Farmer Vo Van Nang hangs a board on a tree in his xoan orange orchard in Tan Thuan Dong commune of Cao Lanh city, Dong Thap province (Photo: VNA)

Dong Thap (VNS/VNA) - The Mekong Delta province of Dong Thap is encouraging farmers to grow more fruits to good agricultural practice (GAP) standards to improve incomes and sustainability.

It has more than 600ha of VietGAP- and GlobalGAP-standard orchards, according to Nguyen Phuoc Thien, Deputy Director of the provincial  Department of Agriculture and Rural Development.

Mango and longan account for the lion’s share of these fruits. The mangoes are exported to many markets, including the Republic of Korea, Japan, Russia, Italy, and Hong Kong.

The province, the delta’s largest mango producer, has more than 9,000ha under the fruit, while mango is one of its key agricultural products.

Farmers who grow mango to VietGAP standards earn 200-220 million VND (8,620-9,460 USD) per hectare per year while those who grow traditionally earn 150-160 million VND (6,450-6,890 USD), according to the department.

The province has also designated six areas with a combined area of 416ha in Cao Lanh city and Cao Lanh district to grow clean mangoes in the off-season to avoid oversupply during the main season.

It has in fact designated specific areas for specific fruits such as for longan in Chau Thanh district, pink mandarin in Lai Vung and xoan orange in Lap Vo and Lai Vung districts.

The province, which had more than 25,000ha under fruits as of 2017, plans to expand this to 30,057ha by 2025, including 11,055ha of mango, 8,460ha of various citrus fruits and 5,720ha of longan.

In 2016, the My Xuong Mango Cooperative in Cao Lanh district began selling mango trees to customers through its website, https://xoaicaolanh.com.vn, thus offering a steady income to its members and clean fruits to consumers.

The trees sold under the “My home mango tree” model, cost customers 3-5 million VND (129 – 215 USD) a year per tree depending on their previous yields. Customers can get 100 – 150kg of mangoes for a year from their tree.

In case of a poor harvest, customers still get 70 percent of the quantity guaranteed in the contract.

The mango trees sold under the model belong to three varieties: local specialties Hoa Loc and Cat Chu and Taiwanese variety xoai tuong da xanh.

The mango trees sold online meet criteria like having fruits that are consistent in size, fruiting well and meeting VietGAP standards.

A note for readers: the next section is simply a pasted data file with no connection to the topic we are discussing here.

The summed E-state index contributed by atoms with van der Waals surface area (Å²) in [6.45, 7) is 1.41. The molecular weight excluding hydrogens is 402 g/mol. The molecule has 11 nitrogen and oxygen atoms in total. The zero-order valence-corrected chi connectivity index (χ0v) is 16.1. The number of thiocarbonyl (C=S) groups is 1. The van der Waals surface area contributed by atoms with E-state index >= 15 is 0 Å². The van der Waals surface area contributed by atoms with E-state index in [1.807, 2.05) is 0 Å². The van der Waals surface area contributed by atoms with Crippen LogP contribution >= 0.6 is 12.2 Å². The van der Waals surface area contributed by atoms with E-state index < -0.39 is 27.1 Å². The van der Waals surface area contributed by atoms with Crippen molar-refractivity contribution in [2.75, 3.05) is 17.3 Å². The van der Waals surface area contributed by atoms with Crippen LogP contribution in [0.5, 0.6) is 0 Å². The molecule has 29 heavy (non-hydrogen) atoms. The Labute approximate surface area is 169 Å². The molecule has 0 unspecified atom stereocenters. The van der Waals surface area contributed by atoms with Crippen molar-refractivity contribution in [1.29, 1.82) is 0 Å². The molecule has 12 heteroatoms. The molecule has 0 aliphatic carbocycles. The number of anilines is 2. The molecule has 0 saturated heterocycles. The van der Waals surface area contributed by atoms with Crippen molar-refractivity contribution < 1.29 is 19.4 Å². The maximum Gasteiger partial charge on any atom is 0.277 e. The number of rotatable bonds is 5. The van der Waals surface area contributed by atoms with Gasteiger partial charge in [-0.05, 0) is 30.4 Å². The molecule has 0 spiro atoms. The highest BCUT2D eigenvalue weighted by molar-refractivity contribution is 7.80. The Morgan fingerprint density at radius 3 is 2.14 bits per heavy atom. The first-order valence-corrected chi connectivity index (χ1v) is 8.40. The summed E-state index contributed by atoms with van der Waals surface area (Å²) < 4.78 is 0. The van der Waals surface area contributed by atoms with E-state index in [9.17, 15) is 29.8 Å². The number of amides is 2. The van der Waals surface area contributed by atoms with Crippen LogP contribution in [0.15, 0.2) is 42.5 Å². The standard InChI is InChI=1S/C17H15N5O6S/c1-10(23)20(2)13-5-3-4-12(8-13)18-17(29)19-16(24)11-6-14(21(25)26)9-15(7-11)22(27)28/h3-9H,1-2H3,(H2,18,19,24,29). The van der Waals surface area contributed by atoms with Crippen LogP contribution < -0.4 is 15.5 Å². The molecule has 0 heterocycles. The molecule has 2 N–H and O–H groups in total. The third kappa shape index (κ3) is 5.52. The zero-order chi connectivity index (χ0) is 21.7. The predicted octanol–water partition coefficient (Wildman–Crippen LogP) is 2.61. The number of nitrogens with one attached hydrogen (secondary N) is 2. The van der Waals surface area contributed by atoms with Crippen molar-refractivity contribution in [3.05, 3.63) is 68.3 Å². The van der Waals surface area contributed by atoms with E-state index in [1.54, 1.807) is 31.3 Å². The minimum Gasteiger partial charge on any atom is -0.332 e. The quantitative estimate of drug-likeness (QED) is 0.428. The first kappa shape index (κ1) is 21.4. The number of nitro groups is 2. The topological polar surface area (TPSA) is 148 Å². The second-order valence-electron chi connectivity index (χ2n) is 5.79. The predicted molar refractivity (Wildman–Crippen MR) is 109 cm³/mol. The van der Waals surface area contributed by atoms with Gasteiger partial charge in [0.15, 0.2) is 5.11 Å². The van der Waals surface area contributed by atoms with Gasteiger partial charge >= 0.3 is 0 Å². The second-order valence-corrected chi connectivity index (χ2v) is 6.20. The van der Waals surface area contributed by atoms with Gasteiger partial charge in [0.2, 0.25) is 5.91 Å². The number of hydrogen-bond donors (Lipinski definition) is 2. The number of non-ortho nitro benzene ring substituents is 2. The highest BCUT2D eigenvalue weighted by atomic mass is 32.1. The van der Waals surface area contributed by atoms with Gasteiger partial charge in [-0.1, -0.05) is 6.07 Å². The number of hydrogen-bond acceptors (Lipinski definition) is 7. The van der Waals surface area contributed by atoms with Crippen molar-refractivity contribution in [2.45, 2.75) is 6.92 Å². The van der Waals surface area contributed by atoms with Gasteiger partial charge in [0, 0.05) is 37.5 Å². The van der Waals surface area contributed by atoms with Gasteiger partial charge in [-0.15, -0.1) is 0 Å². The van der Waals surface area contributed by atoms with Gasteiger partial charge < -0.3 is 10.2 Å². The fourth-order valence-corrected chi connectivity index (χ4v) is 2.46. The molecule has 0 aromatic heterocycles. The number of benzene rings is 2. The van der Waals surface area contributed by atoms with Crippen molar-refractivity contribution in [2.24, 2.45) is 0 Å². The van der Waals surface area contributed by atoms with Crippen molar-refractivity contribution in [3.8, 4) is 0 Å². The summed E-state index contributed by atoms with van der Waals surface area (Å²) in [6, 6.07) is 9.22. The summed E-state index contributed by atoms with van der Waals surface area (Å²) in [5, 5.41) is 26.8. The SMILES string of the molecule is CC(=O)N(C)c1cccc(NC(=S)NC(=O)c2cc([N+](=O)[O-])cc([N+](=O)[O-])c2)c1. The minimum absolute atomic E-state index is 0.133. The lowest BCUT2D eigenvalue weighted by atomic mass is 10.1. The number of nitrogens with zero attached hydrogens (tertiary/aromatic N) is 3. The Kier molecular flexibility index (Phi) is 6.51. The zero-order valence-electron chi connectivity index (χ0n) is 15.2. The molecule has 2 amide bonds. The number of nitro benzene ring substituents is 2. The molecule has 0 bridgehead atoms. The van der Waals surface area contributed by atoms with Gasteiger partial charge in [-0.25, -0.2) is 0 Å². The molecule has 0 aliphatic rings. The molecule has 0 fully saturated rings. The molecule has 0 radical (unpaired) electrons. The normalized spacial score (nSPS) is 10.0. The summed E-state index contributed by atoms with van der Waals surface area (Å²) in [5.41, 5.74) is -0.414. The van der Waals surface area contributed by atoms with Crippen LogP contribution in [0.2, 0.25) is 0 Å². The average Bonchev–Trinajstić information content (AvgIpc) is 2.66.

When a tree is sold, its owner is responsible for tending the tree, pick ripe fruits and deliver them to the customer.

The trees sold on the website are assigned a number, and buyers can check their current status on the website.

Nguyen Van Truyen, who was one of the first members of My Xuong to take part in the model, said: “The model helps assure farmers against price declines when there is a bumper harvest since the price is set at the time of the purchase.”

The cooperative’s members have so far sold more than 230 mango trees to customers, earning more than 900 million VND (28,770 USD). Many of the buyers are from HCM City and Hanoi.

Vo Viet Hung, Director of the My Xuong Mango Cooperative, said: “The buyer can purchase a mango tree on the cooperative’s website, and after the purchase the cooperative will take care of all the rest for the buyer.”

The success of “My home mango tree” spurred the launch of “My home orange tree” last year by farmer Vo Van Nang in Cao Lanh city’s Tan Thuan Dong commune.

Planted in 2012, Nang’s orange orchard has more than 200 xoan orange trees which each yield 80 -100 kilogrammes of sweet and juicy fruits a year. He does not use chemical fertilisers or pesticides in his orchard.

The trees are sold on the website https://nongsancaolanh.vn with similar conditions as My Xuong.

Last year he sold 35 orange trees at a price of 4 million VND (170 USD) each for a period of a year. Fifty trees have been bought so far this year.

According to Le Nhut Truong, Chairman of the Tan Thuan Dong Commune People’s Committee, Nang’s model of producing clean products is an example the commune encourages its farmers to emulate.

It plans to instruct farmers to grow clean produce to meet the market demand and improve value.

Le Thanh Huy, head of the Cao Lanh City Economic Bureau, said "The 'My home orange tree' model produces clean fruits and is environment-friendly. It also helps promote the city’s agricultural produce."-VNS/VNA